Live Work Play Redefines Lansing Skyline

Live Work Play Building to Redefine Lansing Skyline as Its Tallest Structure

By Dennis Burck

Published July 10, 2020

A 30-plus story mixed-use building is on track to redefine the downtown Lansing skyline. If approved by Lansing City Council, it would be the city’s tallest building.

Owner Live Holdings LLC plans on proposing the “Live Work Play” building to the Lansing City Council in the fourth quarter of 2020. Preliminary plans include office and conference space, private residences, shopping, dining, as well as a Magnifica Hotel and Spa.

Providing funding for the LLC’s development is longtime Lansing business CIG Capital, a project finance firm specializing in alternative lending, infrastructure, real estate, FinTech Technology, oil and gas, bio-medical, software, banking transactions and more. The firm has a dual headquarters in Lansing and Orlando.

“We are looking forward to funding projects in the Michigan area since we have called it home for so many years. It feels great to be a part of revitalizing downtown Lansing and adding to the iconic skyline,” said Charles D. Carey, CIG Capital Managing Partner and owner of Live Holdings LLC.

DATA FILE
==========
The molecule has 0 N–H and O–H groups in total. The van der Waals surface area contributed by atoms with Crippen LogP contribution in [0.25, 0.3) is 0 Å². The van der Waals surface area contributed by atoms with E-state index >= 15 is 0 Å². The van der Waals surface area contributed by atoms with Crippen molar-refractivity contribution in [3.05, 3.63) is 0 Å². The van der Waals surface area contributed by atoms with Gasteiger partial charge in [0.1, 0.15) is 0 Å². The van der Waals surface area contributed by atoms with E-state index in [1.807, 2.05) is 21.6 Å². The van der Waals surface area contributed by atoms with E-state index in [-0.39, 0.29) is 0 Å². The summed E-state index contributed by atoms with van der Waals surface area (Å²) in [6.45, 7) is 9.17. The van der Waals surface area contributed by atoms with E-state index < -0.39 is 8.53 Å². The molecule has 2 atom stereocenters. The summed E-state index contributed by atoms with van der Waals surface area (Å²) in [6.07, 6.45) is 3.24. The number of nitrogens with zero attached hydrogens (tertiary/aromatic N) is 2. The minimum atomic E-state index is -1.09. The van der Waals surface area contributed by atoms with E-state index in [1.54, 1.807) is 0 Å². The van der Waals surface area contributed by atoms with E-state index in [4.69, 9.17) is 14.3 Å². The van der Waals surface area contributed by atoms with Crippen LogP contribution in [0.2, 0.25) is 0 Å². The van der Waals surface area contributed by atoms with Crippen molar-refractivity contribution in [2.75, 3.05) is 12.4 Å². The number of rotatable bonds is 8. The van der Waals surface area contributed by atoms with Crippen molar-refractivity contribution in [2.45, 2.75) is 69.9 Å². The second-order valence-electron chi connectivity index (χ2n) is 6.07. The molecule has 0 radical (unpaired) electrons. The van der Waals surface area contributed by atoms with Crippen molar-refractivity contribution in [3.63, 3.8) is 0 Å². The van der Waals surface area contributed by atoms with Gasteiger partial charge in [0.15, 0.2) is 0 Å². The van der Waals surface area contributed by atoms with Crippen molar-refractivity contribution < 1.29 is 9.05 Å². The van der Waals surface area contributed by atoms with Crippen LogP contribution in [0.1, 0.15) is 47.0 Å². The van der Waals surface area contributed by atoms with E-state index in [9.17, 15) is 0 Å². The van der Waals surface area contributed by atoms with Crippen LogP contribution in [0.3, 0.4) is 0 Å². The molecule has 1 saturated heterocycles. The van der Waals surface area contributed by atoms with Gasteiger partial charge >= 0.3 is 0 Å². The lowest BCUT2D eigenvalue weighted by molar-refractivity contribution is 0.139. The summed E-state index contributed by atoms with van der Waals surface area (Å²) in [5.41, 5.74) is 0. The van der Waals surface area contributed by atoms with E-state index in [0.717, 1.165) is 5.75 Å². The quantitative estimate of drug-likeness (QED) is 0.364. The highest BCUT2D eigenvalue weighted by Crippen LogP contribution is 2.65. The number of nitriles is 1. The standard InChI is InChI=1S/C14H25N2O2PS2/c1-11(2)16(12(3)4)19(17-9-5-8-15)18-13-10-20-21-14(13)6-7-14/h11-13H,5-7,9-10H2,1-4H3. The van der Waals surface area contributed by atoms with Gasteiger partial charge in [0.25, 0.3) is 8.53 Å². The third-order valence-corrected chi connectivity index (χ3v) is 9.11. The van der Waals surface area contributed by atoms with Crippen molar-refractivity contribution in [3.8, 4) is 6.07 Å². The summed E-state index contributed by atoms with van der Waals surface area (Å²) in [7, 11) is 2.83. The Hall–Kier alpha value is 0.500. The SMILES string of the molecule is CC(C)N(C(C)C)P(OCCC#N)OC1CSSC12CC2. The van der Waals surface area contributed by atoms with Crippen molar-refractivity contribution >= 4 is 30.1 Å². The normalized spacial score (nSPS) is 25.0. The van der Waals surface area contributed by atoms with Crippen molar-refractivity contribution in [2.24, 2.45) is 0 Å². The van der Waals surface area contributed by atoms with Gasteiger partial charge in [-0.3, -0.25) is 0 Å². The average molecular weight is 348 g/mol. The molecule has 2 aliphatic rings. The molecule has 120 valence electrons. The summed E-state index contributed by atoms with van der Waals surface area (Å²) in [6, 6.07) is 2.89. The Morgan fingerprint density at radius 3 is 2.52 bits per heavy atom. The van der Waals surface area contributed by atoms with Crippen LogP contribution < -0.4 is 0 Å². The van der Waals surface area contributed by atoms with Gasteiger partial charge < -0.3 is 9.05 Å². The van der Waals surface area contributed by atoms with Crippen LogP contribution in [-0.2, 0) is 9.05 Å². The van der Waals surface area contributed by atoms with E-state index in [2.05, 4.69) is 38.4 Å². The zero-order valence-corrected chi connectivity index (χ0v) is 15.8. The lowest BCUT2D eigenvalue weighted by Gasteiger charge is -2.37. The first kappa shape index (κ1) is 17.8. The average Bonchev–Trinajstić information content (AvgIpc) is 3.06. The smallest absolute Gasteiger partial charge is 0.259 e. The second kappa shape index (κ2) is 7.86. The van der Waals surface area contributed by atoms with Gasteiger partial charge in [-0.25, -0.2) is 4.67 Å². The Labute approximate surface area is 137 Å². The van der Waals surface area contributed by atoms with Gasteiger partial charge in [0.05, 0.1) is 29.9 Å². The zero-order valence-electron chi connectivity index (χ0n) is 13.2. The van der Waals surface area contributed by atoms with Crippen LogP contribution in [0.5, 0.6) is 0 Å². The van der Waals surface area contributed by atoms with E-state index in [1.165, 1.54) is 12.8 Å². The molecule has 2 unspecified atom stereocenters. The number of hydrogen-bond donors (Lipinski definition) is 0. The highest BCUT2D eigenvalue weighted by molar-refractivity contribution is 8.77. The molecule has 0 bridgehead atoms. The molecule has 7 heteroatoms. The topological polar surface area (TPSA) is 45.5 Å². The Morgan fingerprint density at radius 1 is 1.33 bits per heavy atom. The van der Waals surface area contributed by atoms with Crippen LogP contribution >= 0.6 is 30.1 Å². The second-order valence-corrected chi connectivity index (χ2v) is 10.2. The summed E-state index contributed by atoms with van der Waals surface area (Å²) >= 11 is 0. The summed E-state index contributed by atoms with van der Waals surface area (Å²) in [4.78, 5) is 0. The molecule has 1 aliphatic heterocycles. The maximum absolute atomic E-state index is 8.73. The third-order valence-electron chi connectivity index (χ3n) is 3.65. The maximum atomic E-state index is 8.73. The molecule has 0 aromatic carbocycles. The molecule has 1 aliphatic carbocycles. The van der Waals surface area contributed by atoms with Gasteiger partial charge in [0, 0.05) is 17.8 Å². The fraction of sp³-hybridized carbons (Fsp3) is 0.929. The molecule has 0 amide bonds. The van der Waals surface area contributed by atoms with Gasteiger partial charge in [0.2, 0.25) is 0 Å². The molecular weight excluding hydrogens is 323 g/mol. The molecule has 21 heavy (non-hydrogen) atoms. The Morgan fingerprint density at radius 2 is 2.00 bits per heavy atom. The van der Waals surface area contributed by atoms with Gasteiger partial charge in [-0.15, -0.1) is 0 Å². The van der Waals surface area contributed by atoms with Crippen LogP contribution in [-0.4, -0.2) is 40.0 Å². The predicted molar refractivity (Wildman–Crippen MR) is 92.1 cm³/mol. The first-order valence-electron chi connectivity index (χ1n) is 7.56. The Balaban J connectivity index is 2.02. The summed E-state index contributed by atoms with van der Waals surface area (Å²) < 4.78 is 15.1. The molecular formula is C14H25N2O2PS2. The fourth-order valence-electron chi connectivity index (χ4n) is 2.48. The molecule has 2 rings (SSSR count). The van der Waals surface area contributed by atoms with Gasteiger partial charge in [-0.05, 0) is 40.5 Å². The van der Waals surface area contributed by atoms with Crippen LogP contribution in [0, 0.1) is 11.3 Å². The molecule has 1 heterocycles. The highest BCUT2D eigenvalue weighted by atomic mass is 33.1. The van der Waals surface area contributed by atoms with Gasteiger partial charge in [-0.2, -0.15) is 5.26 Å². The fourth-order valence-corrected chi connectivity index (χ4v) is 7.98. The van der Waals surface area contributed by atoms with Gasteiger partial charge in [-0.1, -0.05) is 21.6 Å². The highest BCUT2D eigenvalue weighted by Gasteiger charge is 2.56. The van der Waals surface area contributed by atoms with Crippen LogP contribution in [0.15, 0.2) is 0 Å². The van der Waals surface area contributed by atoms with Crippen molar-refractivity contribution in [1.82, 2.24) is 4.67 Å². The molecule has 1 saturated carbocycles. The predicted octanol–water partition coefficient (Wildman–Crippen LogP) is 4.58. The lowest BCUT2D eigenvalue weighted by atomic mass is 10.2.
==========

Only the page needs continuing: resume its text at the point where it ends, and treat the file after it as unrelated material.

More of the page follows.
“Having headquarters in Lansing and Orlando, it only seems fitting that we develop a space for our employees and the community to use,” Carey said. “We believe the Live Work Play model will give CIG Capital employees the ability to have everything at their fingertips.”

With design work well underway with international architect HKS, Carey envisions the building to be two glass towers. “Ideally, the buildings will have vertical farming and sustainable energy capabilities,” he added.

Regionally, greater Lansing is seeing a surge in development. According to data from the Lansing Economic Area Partnership Inc., there was an investment of $3.2 billion among 20 active construction projects in 2019.

“We are thrilled about the funding plans we have in the Michigan area and are looking forward to our future endeavors with Live Holdings, LLC and other companies,” said Josh Leu, Underwriting Director of CIG Capital. “We are looking forward to new opportunities in the up-and-coming downtown Live Work Play building.”

Lansing’s current tallest building, Boji Tower, is 23 stories high.